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Swarm's Janine Nabers Describes Dre As 'An Alien In Her Own World'

As the desperate, manipulative, angry, confused, and sensitive serial killer aesthete at the center of "Swarm," Dre (Dominique Fishback) wears a lot of hats. Literally, she wears different hats depending on who she wants to impress or embody at any given moment. She tries on multiple identities throughout the series in her various attempts to evade the law as well as her own crimes. 

Naturally, "Swarm" co-creator Janine Nabers has a perfect descriptor for this unique combination of outsider and shape-shifter. "This woman is an alien in her own world," Nabers told Variety. "If you look at the pilot, when she gets to Khalid's (Damson Idris) house, there's aliens on TV. Right. That's a through line with her throughout the series."

Just like a shape-shifting alien, Dre reappears in the show's finale as a new and fully realized character, Tony. With a new hairstyle, a new look, and multiple new cars, Tony even manages to maintain a long-term relationship with Rashida (Kiersey Clemons). And as it turns out, this transformation is a full-circle moment of sorts.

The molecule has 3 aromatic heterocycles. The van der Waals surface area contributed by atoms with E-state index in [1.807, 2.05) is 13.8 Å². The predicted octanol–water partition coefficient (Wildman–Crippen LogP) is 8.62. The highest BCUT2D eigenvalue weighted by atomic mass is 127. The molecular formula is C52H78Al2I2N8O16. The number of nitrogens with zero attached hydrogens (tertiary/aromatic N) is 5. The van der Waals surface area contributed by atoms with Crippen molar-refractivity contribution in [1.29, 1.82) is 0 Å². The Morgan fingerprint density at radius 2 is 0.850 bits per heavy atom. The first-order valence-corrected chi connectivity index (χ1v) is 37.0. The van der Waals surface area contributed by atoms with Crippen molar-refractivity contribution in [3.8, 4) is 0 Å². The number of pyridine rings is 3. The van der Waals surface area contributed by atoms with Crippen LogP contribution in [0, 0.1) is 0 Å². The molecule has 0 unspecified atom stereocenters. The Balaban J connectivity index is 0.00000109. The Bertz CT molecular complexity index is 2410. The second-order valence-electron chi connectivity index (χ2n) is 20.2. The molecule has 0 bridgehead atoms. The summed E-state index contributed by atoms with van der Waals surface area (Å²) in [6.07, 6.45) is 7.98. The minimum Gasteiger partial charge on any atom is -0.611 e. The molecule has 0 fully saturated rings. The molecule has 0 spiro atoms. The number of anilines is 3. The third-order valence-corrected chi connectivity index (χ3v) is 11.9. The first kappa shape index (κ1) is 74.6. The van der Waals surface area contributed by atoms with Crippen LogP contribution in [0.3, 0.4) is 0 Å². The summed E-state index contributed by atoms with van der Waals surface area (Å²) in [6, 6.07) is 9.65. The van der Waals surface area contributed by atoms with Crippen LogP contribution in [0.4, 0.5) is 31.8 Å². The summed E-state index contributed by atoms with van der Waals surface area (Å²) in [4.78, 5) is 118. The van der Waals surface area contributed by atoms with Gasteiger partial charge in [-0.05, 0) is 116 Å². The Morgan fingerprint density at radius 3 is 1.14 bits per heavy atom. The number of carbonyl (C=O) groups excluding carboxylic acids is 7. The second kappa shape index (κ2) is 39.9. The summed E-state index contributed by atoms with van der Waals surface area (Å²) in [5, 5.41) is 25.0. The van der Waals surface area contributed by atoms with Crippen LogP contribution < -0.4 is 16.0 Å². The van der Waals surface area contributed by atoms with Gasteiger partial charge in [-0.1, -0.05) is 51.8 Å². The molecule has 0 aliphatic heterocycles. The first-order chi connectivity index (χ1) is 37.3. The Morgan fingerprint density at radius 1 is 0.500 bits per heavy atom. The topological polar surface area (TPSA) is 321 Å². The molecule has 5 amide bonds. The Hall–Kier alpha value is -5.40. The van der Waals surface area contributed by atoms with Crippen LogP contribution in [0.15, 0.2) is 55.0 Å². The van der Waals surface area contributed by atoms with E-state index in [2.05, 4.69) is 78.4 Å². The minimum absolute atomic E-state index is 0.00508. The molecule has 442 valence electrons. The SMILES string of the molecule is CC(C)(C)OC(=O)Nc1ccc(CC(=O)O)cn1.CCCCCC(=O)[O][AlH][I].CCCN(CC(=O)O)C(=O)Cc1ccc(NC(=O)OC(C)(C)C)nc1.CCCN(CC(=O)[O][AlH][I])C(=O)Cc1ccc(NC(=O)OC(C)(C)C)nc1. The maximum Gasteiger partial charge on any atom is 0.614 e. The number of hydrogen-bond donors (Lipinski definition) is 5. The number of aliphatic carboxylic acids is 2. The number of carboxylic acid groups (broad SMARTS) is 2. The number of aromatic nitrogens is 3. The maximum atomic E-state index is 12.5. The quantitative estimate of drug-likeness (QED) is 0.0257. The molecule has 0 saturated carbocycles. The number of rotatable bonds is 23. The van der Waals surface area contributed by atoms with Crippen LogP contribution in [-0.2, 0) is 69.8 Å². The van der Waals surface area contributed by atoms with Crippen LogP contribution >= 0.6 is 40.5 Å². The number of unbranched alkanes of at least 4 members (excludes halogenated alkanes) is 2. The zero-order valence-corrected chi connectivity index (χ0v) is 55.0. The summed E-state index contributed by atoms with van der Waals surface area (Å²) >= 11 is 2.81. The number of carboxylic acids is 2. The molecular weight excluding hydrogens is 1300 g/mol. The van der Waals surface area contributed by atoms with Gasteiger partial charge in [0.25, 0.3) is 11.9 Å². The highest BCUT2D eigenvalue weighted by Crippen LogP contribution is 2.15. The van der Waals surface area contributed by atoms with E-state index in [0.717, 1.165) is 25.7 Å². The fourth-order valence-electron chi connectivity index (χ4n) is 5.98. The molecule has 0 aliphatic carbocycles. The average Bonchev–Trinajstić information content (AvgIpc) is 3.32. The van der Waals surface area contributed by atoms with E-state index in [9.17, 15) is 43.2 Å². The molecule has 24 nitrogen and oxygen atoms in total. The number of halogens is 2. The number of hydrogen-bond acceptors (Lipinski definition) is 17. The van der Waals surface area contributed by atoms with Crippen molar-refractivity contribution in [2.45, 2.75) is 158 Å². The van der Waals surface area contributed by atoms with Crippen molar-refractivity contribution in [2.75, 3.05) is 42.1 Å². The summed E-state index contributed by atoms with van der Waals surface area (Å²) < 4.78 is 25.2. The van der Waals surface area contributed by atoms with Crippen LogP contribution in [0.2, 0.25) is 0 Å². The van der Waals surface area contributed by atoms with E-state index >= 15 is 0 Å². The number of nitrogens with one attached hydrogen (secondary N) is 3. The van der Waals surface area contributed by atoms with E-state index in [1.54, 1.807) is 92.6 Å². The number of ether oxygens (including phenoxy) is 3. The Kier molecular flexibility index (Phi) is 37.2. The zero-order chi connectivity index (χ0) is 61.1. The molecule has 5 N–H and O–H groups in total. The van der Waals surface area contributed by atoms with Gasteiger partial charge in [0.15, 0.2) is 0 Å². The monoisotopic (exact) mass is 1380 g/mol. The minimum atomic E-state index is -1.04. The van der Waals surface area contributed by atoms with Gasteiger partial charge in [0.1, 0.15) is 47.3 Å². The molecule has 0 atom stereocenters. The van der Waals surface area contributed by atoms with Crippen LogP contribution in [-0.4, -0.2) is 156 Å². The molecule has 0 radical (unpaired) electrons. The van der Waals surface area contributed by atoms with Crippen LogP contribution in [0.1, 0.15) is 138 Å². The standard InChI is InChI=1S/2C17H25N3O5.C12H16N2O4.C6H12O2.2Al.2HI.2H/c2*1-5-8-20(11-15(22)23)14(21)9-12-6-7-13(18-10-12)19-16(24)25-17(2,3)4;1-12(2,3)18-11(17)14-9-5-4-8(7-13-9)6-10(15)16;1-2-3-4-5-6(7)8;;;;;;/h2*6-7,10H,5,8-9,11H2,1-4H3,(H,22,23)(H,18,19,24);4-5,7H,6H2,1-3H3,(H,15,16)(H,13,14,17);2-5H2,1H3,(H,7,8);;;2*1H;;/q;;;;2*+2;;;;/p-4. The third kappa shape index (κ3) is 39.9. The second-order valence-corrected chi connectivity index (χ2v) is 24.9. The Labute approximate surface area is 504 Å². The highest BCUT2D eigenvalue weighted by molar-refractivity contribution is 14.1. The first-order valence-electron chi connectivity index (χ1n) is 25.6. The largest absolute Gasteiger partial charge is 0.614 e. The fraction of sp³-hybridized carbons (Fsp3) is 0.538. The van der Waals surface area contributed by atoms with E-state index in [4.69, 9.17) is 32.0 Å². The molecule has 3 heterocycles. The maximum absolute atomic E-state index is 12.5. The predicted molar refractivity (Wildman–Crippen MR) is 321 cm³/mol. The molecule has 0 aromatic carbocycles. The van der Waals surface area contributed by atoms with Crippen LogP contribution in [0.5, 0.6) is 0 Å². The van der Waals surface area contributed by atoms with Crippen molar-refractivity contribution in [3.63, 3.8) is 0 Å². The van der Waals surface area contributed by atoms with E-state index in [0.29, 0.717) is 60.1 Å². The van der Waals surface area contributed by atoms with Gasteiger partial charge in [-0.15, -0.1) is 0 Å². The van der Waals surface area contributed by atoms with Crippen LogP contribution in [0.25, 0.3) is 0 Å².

Tony may just be Dre's final form

In her discussion with Variety, Janine Nabers described Dre's alter-ego at the ending of "Swarm" as the purest version of the character.

"By the time we get to the finale, [Dre] is the most confident that she's been. She's grounded in her own skin," said Nabers. "The fact that she is living very confidently as Tony — in a grounded, real way without any labels — is part of that. This relationship with Rashida is part of that. It's about coming into your own sense of self. Tony is her at her truest, most humane, present, grounded form."

Given this description, then it may just be her least alien form as well. And if it is, then it's the inevitable product of a series-long journey in which Dre slowly peels back her layers for viewers. According to Nabers, this onion-like storytelling approach is actually inspired by 2001's "The Piano Teacher," in which a seemingly aloof piano teacher (Isabelle Huppert) slowly reveals herself to be a sadomasochist. And considering that both stories are twisty, disturbing, engrossing, and oddly satisfying, it's an apt comparison.